Frequently Asked Questions from Prospective Students

Are you interested in doing research in artificial intelligence and machine learning? I am always open to working with undergraduate, M.S., and Ph.D. students on research projects. However, I receive many email inquiries and don't have time to write personalized responses to every one. Here are some answers to common questions.

Q: I'm thinking of applying to the M.S. or Ph.D. program. Are you looking for students?

A: I'm always looking for fantastic Ph.D. students to join my research group. The number of Ph.D. students I try to recruit each year depends on the number of students I'm currently advising and the amount of research funding I have available. In most years, I try to recruit 1 or 2 students. I generally don't have funding to support M.S. students, but I'm happy to advise them on research projects or theses if they take courses with me and do good work.

Q: What do you think of my resume? What are my chances of working with you as a Ph.D. student?

A: If you're interested, go ahead and apply! If you list my name in your application, then I'll be sure to take a close look. I'm looking for hard-working Ph.D. students who are passionate about machine learning research, with strong skills in math, writing, and programming. When evaluating potential students, I look at the entire application: coursework and grades; GRE scores; research experience and publications; statement of purpose; and letters of recommendation. Your chances of being admitted to work with me depend on the strength of your overall application, how well it fits with my ongoing research projects, and the relative strengths of the other applicants.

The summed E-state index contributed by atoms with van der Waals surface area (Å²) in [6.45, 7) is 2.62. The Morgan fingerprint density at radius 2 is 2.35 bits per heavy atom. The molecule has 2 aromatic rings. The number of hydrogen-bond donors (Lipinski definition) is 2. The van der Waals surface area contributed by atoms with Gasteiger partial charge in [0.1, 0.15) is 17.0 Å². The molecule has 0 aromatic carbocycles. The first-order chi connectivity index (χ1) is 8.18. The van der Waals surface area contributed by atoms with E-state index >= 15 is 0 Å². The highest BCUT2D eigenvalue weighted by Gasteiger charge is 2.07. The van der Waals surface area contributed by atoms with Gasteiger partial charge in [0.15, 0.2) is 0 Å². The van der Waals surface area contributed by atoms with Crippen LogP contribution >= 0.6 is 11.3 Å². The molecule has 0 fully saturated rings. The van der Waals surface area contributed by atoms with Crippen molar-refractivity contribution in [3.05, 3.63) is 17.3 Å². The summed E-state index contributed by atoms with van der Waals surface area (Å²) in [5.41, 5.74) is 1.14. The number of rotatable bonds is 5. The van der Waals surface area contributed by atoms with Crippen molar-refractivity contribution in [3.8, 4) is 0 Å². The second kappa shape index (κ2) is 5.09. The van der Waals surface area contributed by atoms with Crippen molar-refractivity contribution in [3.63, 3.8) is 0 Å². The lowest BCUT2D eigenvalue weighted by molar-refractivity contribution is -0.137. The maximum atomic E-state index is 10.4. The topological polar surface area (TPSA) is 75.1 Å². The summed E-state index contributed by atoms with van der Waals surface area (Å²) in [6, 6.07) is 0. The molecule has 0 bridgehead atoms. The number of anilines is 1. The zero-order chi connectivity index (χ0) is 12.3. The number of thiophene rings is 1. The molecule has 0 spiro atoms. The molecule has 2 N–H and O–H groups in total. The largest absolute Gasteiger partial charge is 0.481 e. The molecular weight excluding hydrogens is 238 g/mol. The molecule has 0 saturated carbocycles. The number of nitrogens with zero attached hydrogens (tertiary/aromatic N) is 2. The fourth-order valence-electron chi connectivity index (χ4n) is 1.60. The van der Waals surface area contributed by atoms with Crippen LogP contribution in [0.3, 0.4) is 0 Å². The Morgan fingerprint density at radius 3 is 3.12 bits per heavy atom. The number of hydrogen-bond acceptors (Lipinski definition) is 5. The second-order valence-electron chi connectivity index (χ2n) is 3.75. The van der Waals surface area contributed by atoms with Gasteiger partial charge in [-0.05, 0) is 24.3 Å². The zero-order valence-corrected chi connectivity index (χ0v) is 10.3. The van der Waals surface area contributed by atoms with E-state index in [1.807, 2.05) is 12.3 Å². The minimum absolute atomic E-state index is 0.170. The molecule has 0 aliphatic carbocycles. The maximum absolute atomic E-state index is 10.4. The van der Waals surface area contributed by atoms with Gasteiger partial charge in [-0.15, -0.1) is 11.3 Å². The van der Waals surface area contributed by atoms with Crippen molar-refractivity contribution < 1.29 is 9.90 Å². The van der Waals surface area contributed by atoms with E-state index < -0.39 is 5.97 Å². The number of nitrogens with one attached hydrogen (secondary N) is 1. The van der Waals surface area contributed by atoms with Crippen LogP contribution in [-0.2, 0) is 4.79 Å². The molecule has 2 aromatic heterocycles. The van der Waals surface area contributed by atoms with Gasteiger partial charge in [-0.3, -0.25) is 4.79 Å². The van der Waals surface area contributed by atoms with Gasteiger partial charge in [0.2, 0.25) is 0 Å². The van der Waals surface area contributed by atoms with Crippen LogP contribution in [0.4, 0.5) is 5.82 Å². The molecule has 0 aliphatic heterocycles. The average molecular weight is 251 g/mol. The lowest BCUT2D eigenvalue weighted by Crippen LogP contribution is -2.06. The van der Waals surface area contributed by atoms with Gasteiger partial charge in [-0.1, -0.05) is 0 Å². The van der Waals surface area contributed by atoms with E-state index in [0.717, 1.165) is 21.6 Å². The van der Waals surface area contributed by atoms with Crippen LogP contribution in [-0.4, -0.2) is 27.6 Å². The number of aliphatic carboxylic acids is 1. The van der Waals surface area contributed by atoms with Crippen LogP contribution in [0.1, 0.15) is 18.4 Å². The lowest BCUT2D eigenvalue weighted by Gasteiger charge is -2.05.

Q: Do you have funding available for students?

A: All Ph.D. students at the UO Computer and Information Science department are supported as either teaching or research assistants (with rare exceptions). This support includes a tuition waiver and a stipend to cover living expenses. I try to support all of my Ph.D. students as research assistants for as much time as possible, so that they have enough time to do great research and complete their degrees. Most Ph.D. students have to work as a teaching assistant for 1-2 years sometime during their degree, and are supported as research assistants for the remainder of their studies. When there is extra funding available, some M.S. students receive support as well. However, this is not guaranteed, and I can't predict availability in advance. My own research funds continually change, as grants begin and end and students come and go. If you want to learn more about my current projects and funding, feel free to email with a specific question.

Q: I'm already a student at the University of Oregon. Can I do research with you?

A: Probably! Send me an email and come to a meeting with my research group. You'll get to know the projects we're working on, the people working on them, and probably have a chance to get involved in one of them. Many students start out by processing data, coming up with new features from the data, and testing different models trained on the data. If you want to come up with new machine learning algorithms and publish them in top conference and journals, please take one or more courses with me (such as CIS 472/572: Machine Learning), impress me, and be prepared to devote lots of time. Original, publishable research is slow.

Q: I have more questions, and I want an answer from you!

A: Great! If you want a personalized response, please send me a personalized email. I tend to ignore generic emails. Simply copying text from my web page or publications into your email doesn't indicate a specific interest. (Tip: If you put the word "moose" in the subject of your email, I'll know that you read this page and take your email more seriously.) If you sent a personalized email and I don't respond within a few days, feel free to email again.